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Heart. 1998 May; 79(5): 502–504.
PMCID: PMC1728685

Pseudoaneurysm of femoral artery after catheterisation: treatment by a mechanical compression device guided by colour Doppler ultrasound

Abstract

Background—Femoral artery pseudoaneurysm is a significant complication in patients undergoing diagnostic or therapeutic catheterisation. First choice treatment for pseudoaneurysm is freehand ultrasound guided compression repair, which is time consuming and uncomfortable for the patient and operator.
Aim—To explore a mechanical compression device (FemoStop) as an alternative treatment for iatrogenic femoral artery pseudoaneurysm.
Methods—Fourteen patients with pseudoaneurysm were considered for treatment with FemoStop after a brief freehand ultrasound guided compression repair to confirm the compressibility of the lesion. The FemoStop compression was applied for 20 minutes. The result was controlled with colour Doppler ultrasound, and a second cycle of 20 minutes followed if necessary.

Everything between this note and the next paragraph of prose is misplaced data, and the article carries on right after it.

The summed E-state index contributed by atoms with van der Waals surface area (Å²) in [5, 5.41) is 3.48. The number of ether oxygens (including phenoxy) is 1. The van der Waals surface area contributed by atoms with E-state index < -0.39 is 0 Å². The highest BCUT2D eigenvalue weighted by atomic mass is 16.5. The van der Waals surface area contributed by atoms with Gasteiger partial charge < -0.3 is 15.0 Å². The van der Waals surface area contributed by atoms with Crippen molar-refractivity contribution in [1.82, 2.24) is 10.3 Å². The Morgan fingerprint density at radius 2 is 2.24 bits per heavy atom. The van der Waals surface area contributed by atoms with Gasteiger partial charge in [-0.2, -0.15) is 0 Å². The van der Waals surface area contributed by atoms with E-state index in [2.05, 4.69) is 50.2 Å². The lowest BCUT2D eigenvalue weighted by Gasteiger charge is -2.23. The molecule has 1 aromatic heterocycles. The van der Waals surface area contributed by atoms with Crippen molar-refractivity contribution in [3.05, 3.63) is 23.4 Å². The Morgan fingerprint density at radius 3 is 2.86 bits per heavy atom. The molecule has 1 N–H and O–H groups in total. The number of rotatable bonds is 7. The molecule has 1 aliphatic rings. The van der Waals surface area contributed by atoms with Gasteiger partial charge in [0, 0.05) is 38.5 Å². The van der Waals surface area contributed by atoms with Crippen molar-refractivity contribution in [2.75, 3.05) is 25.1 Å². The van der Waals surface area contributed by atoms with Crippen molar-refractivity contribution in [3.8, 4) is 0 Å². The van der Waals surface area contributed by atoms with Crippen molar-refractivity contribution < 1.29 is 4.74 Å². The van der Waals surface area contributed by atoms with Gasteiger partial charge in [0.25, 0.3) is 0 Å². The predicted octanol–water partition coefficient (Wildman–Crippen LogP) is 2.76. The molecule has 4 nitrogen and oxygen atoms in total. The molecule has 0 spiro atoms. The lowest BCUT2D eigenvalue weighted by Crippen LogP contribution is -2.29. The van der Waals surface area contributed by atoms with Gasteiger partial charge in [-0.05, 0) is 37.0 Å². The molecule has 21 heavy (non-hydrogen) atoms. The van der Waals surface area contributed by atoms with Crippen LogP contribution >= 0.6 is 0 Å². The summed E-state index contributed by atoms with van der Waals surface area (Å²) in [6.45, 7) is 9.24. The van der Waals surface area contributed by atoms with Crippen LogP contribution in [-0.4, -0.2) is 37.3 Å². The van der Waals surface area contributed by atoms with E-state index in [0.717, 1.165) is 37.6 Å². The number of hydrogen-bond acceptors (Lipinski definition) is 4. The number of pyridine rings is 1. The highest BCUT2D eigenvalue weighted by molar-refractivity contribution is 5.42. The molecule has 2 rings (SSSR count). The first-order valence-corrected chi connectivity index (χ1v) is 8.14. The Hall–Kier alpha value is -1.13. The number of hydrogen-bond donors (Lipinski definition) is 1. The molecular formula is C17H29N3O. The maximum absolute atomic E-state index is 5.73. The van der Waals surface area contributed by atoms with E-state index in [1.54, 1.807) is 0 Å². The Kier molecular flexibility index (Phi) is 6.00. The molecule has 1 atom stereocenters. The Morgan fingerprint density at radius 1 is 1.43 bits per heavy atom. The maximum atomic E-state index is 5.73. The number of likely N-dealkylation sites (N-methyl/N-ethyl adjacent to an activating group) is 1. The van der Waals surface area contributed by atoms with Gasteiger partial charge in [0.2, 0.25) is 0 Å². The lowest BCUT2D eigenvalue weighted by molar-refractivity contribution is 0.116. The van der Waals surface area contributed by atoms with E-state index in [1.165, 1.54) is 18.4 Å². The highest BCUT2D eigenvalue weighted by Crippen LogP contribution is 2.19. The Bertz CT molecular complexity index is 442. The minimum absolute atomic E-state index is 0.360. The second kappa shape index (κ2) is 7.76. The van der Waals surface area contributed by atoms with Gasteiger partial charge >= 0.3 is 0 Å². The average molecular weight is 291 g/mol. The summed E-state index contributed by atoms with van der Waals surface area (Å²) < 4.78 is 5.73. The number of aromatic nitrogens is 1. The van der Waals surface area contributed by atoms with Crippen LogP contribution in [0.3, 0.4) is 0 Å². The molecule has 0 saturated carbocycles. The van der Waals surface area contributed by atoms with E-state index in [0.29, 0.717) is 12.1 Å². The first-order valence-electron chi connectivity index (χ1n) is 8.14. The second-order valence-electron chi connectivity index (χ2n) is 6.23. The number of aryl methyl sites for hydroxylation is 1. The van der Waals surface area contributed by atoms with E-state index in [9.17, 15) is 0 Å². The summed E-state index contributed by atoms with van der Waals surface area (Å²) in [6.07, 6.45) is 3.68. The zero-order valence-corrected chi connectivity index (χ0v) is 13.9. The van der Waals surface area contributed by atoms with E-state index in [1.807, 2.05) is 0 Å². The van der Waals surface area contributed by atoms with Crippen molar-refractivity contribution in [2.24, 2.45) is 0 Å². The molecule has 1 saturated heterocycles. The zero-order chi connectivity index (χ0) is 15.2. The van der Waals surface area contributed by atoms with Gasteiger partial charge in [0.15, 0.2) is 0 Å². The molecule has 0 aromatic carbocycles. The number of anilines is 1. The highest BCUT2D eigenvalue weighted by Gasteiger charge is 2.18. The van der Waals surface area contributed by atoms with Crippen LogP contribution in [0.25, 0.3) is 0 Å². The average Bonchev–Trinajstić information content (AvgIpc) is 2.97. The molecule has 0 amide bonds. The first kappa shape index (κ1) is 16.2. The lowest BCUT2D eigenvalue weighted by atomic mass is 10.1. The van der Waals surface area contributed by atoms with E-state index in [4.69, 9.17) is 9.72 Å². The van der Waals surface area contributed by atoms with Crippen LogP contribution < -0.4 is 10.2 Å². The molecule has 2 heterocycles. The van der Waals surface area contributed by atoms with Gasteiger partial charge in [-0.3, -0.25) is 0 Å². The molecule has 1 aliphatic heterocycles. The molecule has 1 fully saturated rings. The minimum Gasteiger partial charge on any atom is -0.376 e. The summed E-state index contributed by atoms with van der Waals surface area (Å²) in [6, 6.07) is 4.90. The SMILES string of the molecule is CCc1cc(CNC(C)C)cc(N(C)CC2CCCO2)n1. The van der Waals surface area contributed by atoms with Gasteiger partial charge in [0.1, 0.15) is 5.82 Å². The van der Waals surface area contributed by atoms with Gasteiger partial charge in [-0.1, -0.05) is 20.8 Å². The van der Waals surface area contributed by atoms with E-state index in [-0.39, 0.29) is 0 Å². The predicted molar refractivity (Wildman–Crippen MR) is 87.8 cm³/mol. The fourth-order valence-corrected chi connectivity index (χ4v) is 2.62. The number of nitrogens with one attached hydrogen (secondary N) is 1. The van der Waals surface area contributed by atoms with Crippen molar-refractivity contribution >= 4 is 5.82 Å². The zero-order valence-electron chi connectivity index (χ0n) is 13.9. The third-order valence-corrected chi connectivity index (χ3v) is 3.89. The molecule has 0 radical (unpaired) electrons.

Results—FemoStop compression was successful in 13 of the 14 patients. The mean compression time was 33 minutes (range, 20-60). The mean number of compression periods was 1.6 (range 1-3). FemoStop compression was successful in all 11 patients not taking anticoagulants and in two of three patients receiving anticoagulants. The mean compression time in patients given oral or intravenous anticoagulants was longer (50 v 27 minutes). Colour Doppler ultrasound 12 hours after the procedure indicated no recurrence of pseudoaneurysm in the 13 patients with initial success.
Conclusions—FemoStop compression for iatrogenic pseudoaneurysm is feasible, and as safe and effective as freehand ultrasound guided compression repair. It is more comfortable for the patient and operator, and probably more economical than freehand compression.

Keywords: pseudoaneurysm;  femoral artery;  angiography complications;  FemoStop

Figure 1
(A) The skin is marked with tape indicating the exact location of the track. (B) FemoStop in position exerting continuous pressure.
Figure 2
Flow chart of patients and procedures.

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